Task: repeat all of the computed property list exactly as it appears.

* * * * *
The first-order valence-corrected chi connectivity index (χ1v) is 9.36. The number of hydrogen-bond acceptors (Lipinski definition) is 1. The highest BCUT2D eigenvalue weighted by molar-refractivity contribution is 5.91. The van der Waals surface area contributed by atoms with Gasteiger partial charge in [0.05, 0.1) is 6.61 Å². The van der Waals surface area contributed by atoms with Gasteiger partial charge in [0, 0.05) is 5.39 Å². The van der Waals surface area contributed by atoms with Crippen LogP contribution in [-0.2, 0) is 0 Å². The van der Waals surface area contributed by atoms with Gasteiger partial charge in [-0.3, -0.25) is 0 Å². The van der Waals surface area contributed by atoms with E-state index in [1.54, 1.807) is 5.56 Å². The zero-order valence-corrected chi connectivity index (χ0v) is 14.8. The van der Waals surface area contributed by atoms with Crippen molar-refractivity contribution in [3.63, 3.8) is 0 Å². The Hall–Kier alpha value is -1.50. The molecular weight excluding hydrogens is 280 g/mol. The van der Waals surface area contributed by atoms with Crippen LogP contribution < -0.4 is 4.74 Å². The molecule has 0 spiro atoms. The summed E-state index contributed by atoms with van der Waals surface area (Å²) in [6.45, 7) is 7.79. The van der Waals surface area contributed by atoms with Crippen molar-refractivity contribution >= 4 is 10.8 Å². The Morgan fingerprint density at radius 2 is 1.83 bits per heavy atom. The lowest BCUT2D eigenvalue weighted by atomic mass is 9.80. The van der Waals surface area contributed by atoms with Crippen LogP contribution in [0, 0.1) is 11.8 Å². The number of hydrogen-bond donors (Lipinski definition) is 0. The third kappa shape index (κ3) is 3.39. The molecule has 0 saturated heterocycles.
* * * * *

The first-order valence-corrected chi connectivity index (χ1v) is 9.36. The number of hydrogen-bond acceptors (Lipinski definition) is 1. The highest BCUT2D eigenvalue weighted by molar-refractivity contribution is 5.91. The van der Waals surface area contributed by atoms with Gasteiger partial charge in [0.05, 0.1) is 6.61 Å². The van der Waals surface area contributed by atoms with Gasteiger partial charge in [0, 0.05) is 5.39 Å². The van der Waals surface area contributed by atoms with Crippen LogP contribution in [-0.2, 0) is 0 Å². The van der Waals surface area contributed by atoms with Gasteiger partial charge in [-0.3, -0.25) is 0 Å². The van der Waals surface area contributed by atoms with E-state index in [1.54, 1.807) is 5.56 Å². The zero-order valence-corrected chi connectivity index (χ0v) is 14.8. The van der Waals surface area contributed by atoms with Crippen molar-refractivity contribution in [3.63, 3.8) is 0 Å². The Hall–Kier alpha value is -1.50. The molecular weight excluding hydrogens is 280 g/mol. The van der Waals surface area contributed by atoms with Crippen LogP contribution < -0.4 is 4.74 Å². The molecule has 0 spiro atoms. The summed E-state index contributed by atoms with van der Waals surface area (Å²) in [6.45, 7) is 7.79. The van der Waals surface area contributed by atoms with Crippen molar-refractivity contribution >= 4 is 10.8 Å². The Morgan fingerprint density at radius 2 is 1.83 bits per heavy atom. The lowest BCUT2D eigenvalue weighted by atomic mass is 9.80. The van der Waals surface area contributed by atoms with Crippen LogP contribution in [0, 0.1) is 11.8 Å². The number of hydrogen-bond donors (Lipinski definition) is 0. The third kappa shape index (κ3) is 3.39. The molecule has 0 saturated heterocycles.